Almost 60 years ago, the historian Richard Hofstadter described what he saw as the true goal of McCarthyism. “The real function of the Great Inquisition of the 1950s was not anything so simply rational as to turn up spies or prevent espionage,” he wrote, “or even to expose actual Communists, but to discharge resentments and frustrations, to punish, to satisfy enmities whose roots lay elsewhere than in the Communist issue itself.”
I also find this precedent to be instructive, though I think the implications might lead in a somewhat different direction than many other culture-war enlisters would like to take it.
During the McCarthy era, liberals widely grasped Hofstadter’s point that McCarthy’s main target was not communism but liberalism. He wished to use allegations of communist subversion to discredit the New Deal. In that sense, the episode was very similar to modern culture-war issues: an emotional hot-button appeal that allows the Republican Party’s right wing to change the subject into more favorable topics than popular liberal economic policy, on which Democrats enjoyed solid majority support.
But liberals, just like today, were split bitterly over what to do about this. The question that divided them was how to defend liberalism by separating it from communism — or by standing in solidarity with communism.
The underlying dilemma they faced was that while McCarthy was a compulsive liar who massively exaggerated the scale of communist subversion, the problem was not entirely phantasmal. The Soviets did have an active spy network, and it did penetrate the U.S. government. Indeed, one reason the public was so easily whipped into a frenzy of paranoia is that news stories revealed disturbing instances of Soviet penetration. Soviet spy Klaus Fuchs helped Stalin develop a nuclear weapon much faster than his government could have on its own — or that the West expected it to. Communist agents working for Moscow made real headway in left-wing political movements ascendant in the 1930s.
One of the main flash points of the culture war of this era was a State Department official named Alger Hiss. Conservative Republicans accused Hiss of being a Soviet spy, a charge he indignantly denied. Hiss’s legal travails provided a captivating forum for the broader culture war over communist subversion. Liberals, including Cold Warriors like Harry Truman, defended Hiss’s honor and bitterly attacked his accusers.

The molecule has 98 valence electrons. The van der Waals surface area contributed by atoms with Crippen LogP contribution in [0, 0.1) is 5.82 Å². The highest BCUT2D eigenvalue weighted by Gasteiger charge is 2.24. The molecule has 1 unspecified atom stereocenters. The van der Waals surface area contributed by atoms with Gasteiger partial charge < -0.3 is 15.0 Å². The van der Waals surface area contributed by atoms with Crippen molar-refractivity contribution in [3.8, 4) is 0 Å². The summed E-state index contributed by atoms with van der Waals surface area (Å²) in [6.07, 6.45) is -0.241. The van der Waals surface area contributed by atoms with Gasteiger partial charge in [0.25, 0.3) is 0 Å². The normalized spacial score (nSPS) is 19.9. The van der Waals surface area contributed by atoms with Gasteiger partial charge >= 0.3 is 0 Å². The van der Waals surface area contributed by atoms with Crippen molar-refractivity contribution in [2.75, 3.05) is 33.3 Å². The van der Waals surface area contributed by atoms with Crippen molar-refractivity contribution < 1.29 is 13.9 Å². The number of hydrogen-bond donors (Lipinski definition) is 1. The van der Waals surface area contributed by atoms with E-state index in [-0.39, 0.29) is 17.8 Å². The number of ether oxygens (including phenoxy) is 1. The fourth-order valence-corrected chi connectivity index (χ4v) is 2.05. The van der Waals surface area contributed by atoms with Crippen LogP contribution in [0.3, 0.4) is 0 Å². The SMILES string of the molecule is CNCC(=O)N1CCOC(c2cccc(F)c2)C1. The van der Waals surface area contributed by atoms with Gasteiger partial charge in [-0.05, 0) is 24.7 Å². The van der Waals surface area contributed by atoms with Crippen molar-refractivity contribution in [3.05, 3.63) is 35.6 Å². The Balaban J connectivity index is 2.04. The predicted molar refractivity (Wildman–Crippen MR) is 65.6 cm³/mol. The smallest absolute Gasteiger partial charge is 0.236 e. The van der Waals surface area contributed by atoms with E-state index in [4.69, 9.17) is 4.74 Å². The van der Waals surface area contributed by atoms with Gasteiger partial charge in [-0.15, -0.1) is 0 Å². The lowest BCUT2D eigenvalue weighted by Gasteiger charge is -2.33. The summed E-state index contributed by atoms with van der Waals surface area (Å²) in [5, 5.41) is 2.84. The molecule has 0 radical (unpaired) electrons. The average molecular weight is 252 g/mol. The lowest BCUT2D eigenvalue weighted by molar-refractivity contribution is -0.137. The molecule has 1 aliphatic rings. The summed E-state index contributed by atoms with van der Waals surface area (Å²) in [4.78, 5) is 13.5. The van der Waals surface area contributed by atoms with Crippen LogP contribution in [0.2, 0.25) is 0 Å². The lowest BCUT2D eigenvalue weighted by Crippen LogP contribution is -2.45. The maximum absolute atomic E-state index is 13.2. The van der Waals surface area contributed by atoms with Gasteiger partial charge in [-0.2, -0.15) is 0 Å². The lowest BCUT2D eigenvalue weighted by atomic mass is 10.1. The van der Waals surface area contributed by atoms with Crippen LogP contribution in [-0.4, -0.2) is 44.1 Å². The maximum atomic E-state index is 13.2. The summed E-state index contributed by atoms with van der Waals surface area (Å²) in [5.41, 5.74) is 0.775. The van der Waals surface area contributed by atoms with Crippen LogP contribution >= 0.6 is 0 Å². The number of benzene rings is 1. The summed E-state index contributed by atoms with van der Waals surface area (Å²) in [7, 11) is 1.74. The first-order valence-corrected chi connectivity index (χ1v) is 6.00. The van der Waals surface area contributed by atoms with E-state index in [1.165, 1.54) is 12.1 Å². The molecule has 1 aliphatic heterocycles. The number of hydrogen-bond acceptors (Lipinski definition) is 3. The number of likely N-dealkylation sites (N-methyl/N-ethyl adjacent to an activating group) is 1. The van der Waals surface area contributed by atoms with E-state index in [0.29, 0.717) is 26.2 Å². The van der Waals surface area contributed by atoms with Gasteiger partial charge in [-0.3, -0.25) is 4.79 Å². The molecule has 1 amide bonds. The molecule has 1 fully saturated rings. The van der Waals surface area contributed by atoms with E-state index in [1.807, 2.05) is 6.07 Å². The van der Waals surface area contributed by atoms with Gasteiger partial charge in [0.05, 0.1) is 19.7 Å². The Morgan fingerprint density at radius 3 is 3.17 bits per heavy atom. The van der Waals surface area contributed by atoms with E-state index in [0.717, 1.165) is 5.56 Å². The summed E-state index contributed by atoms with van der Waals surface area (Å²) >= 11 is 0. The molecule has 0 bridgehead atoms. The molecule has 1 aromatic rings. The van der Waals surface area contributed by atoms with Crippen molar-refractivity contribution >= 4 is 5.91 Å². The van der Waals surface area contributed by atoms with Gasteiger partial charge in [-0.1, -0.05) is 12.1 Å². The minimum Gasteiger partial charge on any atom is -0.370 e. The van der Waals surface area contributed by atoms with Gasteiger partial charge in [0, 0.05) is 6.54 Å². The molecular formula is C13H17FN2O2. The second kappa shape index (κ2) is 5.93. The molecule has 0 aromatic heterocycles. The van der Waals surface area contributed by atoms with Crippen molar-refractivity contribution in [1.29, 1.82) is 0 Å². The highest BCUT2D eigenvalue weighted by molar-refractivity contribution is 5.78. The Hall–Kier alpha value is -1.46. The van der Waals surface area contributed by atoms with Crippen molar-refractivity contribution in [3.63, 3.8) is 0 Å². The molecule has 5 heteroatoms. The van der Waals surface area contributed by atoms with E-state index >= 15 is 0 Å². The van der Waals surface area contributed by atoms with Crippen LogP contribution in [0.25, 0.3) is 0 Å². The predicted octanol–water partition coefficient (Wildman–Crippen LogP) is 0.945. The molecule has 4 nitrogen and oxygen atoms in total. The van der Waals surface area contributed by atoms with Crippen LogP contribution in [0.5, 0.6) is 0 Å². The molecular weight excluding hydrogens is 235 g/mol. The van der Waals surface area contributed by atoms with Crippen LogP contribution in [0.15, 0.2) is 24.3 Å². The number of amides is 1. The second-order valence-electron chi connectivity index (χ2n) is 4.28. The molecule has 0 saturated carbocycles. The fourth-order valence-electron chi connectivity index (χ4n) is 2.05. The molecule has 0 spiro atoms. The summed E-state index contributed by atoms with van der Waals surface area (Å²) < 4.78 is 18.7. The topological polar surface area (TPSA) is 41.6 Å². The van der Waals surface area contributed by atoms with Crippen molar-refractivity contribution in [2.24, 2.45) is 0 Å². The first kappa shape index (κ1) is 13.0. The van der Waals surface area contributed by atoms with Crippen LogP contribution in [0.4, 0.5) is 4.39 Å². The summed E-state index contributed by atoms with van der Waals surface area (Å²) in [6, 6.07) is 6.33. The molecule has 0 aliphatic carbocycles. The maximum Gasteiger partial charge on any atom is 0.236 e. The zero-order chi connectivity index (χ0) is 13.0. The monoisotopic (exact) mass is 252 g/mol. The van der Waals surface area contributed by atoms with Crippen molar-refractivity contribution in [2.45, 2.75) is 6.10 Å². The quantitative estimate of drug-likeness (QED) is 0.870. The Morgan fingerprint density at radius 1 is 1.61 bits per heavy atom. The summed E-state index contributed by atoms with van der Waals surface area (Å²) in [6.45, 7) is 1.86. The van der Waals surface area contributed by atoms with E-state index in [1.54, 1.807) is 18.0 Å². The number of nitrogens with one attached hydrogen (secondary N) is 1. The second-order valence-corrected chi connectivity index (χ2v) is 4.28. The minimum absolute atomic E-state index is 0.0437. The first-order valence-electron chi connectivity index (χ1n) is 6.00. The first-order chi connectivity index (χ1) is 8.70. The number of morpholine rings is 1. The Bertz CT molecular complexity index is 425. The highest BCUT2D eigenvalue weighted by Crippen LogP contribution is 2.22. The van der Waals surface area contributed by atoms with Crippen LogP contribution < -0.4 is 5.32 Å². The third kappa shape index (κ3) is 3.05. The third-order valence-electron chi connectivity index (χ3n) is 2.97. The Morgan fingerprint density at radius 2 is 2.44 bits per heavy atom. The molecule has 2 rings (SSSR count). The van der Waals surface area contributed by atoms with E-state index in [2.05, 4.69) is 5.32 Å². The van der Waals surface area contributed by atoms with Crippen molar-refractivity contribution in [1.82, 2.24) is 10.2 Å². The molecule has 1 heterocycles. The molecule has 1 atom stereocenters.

But the fact is that Hiss was a communist spy. This became evident to many people at the time when he was caught lying in his defense, and it was ultimately proved beyond all doubt decades later when the Soviet archives were opened after the Berlin Wall fell.
Democrats like Truman did not always dismiss charges of communist subversion. He and Congressman John F. Kennedy often erred in the opposite direction by supporting the House Un-American Activities Committee’s investigation into the issue.
But the debate within liberal circles never quite ended. And some liberals did not want to concede any ground on the communist issue, because doing so would force them to break ranks with their progressive allies, some of whom were communist or worked closely with communists. The 1948 Henry Wallace campaign, a left-wing splinter faction that opposed the Democrats but which stirred a fervor on the left, was run largely by members of the Communist Party.
Some progressives were communists. They had allies who were merely anti-anti-communist. The path of least resistance between them was to insist the entire issue of communist espionage was a lie. The existence of a loud liberal faction that hesitated to forthrightly denounce communism made it easier for reactionaries like McCarthy to tar the whole New Deal as a communist front. The most effective liberal response involved simultaneously demonstrating that liberals stood opposed to McCarthyism and communism alike. (Many liberals of the era treated the two evils as functional allies of each other — it is the explicit message of The Manchurian Candidate.)
The lesson here is that winning a culture war contains both an offensive and a defensive component. You can’t assume that you can frame the fight on your own chosen terms. If your allies are taking unpopular positions that the voters notice, you are giving your opponents an opening.
On the broad suite of issues the right is using today to wage a culture war, its accusations, like McCarthy’s, mostly consist of lies. Indeed, to the extent that Republicans endorse clearly hysterical claims about grooming, or open the door to wild lawsuits against teachers who tell their students they’re gay, they give Democrats an opportunity to turn these attacks to their advantage.
On the other hand, there are some examples of schools embracing radical pedagogy or whacky DEI concepts. Christopher Rufo might be an utterly unprincipled operative, but his nationwide search for examples of government agencies, states, and school districts incorporating radical ideas does turn up some real examples. One of the lessons of the McCarthy episode is that smear artists occasionally manage to accuse the guilty along with the innocent.
When these examples do materialize, temptation on the left is to withhold criticism of any of this excess and fight Republicans on their lies. This no-enemies-to-the-left tactic makes Democrats hostage to the most radical positions within their coalition.
The intracoalitional sweet spot is to deflect criticism of your radical allies. Deflection simultaneously gives uncomfortable moderates permission not to take any stance on the thing in question while allowing radicals to defend it as a positive good. But the price of intracoalitional peace is that it disables any brakes on the extremists.
One way to lose a culture war is to refuse to fight it. Another way to lose it is to let your allies do a lot of unpopular things and then allow the country to believe the only way to stop them is to vote you out of power.